Quercus imbricaria - Shingle Oak
Family: Fagaceae

Hear the scientific name

Quercus imbricaria is a large, spreading shade tree that performs well in dry sites. Shingle Oak is representative of the entire-leaved Oaks, those non-lobed and relatively narrow-leaved Oaks, which have a finer texture than others in this predominately bold-textured genus, and also have a better survival rate after transplanting than most Oaks.

F   E   A   T   U   R   E   S
  form Form

-large shade tree

-maturing at about 60' tall x 70' wide under urban conditions, but much larger in the wild

-upright oval to upright pyramidal growth habit in youth, becoming rounded and spreading with age, with the lower branches angling slightly downward

-medium growth rate

foliage Foliage

-shiny dark green, alternate (clustered at stem apices), oblong to lanceolate, entire, about 5" long, with the leaf apex having a single short bristle tip (identifying it as belonging to the Red Oak group), and with a short petiole

-leaves turn yellow-brown to russet brown in autumn and are ornamentally poor


-yellow-brown pendulous male catkins are obvious and prominent in late Apr., but are ornamentally insignificant, as are the very small pistillate flowers


-a rather small acorn (0.5" long), maturing over 2 seasons, with a cap covering almost half of the oval nut, on a very short peduncle and often in clusters of 2 or 3


-green brown when young, maturing to brown-gray


-dark gray to black, lightly furrowed through mid-age, but becoming more deeply furrowed with old age

C   U   L   T   U   R   E


-full sun (partial shade tolerant in youth)

-performs best in full sun in moist, deep, acidic, well-drained soils, but is very adaptable to poor soils, dry soils, and soils of various pH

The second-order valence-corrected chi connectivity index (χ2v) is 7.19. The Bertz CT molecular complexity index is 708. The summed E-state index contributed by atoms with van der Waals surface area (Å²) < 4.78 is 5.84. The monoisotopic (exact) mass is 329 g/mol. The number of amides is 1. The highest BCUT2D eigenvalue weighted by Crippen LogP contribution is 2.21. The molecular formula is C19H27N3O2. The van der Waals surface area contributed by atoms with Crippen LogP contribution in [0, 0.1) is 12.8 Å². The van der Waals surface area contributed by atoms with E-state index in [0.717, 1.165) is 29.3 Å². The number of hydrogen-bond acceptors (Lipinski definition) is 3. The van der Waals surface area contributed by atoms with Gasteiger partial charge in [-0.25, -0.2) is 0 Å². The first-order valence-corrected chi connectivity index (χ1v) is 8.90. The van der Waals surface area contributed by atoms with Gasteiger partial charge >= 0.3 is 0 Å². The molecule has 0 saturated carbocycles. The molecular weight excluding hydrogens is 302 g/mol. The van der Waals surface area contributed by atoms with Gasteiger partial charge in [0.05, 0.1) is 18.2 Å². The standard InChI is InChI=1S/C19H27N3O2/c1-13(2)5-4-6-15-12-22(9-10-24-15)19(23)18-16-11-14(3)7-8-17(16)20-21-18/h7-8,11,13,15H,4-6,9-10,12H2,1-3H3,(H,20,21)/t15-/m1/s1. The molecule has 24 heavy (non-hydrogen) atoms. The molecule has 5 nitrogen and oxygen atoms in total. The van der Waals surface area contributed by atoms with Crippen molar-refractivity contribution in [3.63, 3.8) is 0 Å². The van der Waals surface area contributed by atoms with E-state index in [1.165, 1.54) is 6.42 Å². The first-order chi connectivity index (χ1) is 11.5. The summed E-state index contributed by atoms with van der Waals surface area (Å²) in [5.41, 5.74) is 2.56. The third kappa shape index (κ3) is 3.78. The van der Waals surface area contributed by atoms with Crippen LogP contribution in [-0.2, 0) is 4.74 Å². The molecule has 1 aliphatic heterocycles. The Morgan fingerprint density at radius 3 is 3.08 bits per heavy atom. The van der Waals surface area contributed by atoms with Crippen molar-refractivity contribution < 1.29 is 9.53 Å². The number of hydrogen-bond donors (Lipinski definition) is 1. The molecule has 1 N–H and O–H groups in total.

-propagated by seeds

-Beech Family, with no serious diseases or pests

-moderately available in B&B form

-member of the Red Oak group; while some of these members may hybridize freely in the wild, Shingle Oak usually stays true to form in terms of morphological traits

-Shingle Oak is very sensitive to being transplanted in autumn, and care should be taken to amend the soil, fertilize, water thoroughly, mulch adequately, and avoid winter salt spray, to enhance survival chances during the first winter, if transplanting cannot be delayed until spring


-zones 5 to 8


-native to the Eastern U.S.

U   S   A   G   E


-the most cold hardy Oak that has a medium-fine texture when in foliage

-urban tolerant in general, especially to dry sites

-one of the better Oaks for transplant success

-nuts attract wildlife (large birds, deer, and especially squirrels)


-fruit litter with maturity

-persistent dead foliage on lower and interior branches in winter

-poor autumn color


-shade tree for large lawns, parks, golf courses, or naturalized areas

-valuable timber tree, with its wood prized for beams, boards, railroad ties, and furniture


-medium texture in foliage and bold texture when bare

-thick density in foliage and when bare

S   E   L   E   C   T   I   0   N   S

Varieties and Cultivars - Search OSU PlantFacts for additional plants in this species


-large shade trees (Acer saccharum, Liriodendron tulipifera, Quercus shumardii, Zelkova serrata, etc.)

-trees for dry sites (Celtis occidentalis, Gleditsia triacanthos, Fraxinus pennsylvanica, Quercus macrocarpa, Quercus rubra, etc.)

-wildlife attraction hardwood trees (members of the genera Fagus, Carpinus, Carya, Juglans, Nyssa, Quercus, etc.)

-Oaks with relatively narrowleaf and medium-fine textured foliage [with northern cold hardiness zone listed in brackets] (Quercus nigra [6], Quercus phellos [5 or 6], Quercus virginiana [7 or 8], and to some extent, the subtely lobed Quercus acutissima [5 or 6] and Quercus muehlenbergii [5])


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